Following the killing of American journalist Jamal Khashoggi, Siddrah was inspired to write an opinion piece on the power of journalism. Read below for another powerful insight by one of our APC staff writers!
As a passionate American teenager with a Middle Eastern ethnicity ambitious to pursue my education in the field of journalism, the typical exchange I have between Arab family members and adults when discussing my future results in them having responses such as; “You want to be a journalist?! You do know that they are going to (imprison, kidnap, kill) you right?”
Those are only some of the quite irrational statements adults tell me; a teenager in the midst of starting my college education and deciding the course I want my life to take. Being bicultural and bilingual, I was always interested in becoming a foreign correspondent at one point in my life. Instead of receiving words of encouragement, I was warned and discouraged. Although these shocking responses associated with journalism don’t really phase me, and at the end of the day, I begin to question if they are even as unreasonable as they sound. When I read that 45 journalists have been killed in 2018 and that 262 of them have been imprisoned in 2017 (Committee to Protect Journalists), I don’t doubt that the freedom of the press is being targeted worldwide. When I view the news and discover that a journalist has been killed and dismembered, I don’t see the reactions those adults have as exaggerations.
On October 14, 2018, The New York Times published an article titled “For Khashoggi, a Tangled Mix of Royal Service and Islamist Sympathies” on their front page. Khashoggi, a journalist, was last seen on Oct. 2 where he entered the Saudi Consulate in Istanbul and did not return. Saudi agents had killed and dismembered him. Prior to his murder, he was banned from writing in the Kingdom and on his Twitter. This form of censorship was taken to the extreme, and to censor his criticism of the Kingdom’s policies; they silenced him completely.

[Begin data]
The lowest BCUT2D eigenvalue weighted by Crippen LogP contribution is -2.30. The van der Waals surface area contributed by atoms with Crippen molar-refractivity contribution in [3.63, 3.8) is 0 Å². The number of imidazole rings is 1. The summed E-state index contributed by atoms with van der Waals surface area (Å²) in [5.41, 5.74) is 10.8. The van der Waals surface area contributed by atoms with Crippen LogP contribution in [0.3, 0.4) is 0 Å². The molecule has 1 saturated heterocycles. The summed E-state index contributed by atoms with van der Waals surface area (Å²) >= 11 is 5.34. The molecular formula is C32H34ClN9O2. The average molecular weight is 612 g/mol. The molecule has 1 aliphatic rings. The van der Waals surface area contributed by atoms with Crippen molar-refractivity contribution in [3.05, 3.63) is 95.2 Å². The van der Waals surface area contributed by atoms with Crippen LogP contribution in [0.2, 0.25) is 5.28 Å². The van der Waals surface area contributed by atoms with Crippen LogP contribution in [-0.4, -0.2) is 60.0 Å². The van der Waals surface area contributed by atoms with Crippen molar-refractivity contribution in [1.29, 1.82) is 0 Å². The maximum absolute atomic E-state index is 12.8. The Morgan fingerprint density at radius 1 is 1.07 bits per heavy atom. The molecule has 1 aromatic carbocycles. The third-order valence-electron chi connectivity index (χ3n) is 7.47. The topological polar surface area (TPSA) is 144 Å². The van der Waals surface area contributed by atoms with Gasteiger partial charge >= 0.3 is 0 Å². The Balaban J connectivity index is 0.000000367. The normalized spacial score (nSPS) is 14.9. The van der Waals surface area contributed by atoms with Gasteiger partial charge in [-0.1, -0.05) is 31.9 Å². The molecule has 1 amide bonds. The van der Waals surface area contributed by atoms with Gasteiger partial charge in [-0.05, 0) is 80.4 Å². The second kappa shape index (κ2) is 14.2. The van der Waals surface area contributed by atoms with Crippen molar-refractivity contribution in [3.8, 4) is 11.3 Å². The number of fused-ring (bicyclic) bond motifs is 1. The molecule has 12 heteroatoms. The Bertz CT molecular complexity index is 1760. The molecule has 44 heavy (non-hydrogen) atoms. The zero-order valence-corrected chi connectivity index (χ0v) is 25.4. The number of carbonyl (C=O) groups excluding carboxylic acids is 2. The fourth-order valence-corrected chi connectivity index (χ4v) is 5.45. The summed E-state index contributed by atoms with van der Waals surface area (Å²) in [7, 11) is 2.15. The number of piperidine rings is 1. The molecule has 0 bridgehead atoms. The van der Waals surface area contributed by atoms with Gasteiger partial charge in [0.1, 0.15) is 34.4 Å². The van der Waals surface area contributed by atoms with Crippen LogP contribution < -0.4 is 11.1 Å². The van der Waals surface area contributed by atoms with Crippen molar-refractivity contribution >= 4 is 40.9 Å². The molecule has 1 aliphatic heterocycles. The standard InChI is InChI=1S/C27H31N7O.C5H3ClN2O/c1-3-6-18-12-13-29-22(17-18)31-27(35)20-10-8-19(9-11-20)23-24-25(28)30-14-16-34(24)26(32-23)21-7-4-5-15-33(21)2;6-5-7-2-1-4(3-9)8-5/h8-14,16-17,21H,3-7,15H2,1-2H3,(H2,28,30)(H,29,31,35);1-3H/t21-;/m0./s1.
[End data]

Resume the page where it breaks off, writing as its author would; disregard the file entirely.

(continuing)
The ongoing problem prominent in the Middle East is the suppression of the freedom of speech and of the press. This is why my choice of studies is usually interrogated. Majoring in Journalism could mean being silenced by those who are not accustomed to being open-minded. Yet despite the growing threat that has been placed on the press, and the high chances that those statistics of deaths and imprisonment could grow; I believe that this is the best time to use my right and my voice. I won’t let the numbers and the culture hold me back from speaking up. I won’t let the possibility of being censored hinder my words from being written and read. I won’t let the power behind my education be stripped away from me. I won’t let my passion for delivering truth to the people be suppressed because of the negative outcomes that might come my way. I always tell the Arab-adults in our exchanges, that if I were to die, then so be it. Maybe like Khashoggi’s, my death will spark a revolution to fight for our basic right of speech.
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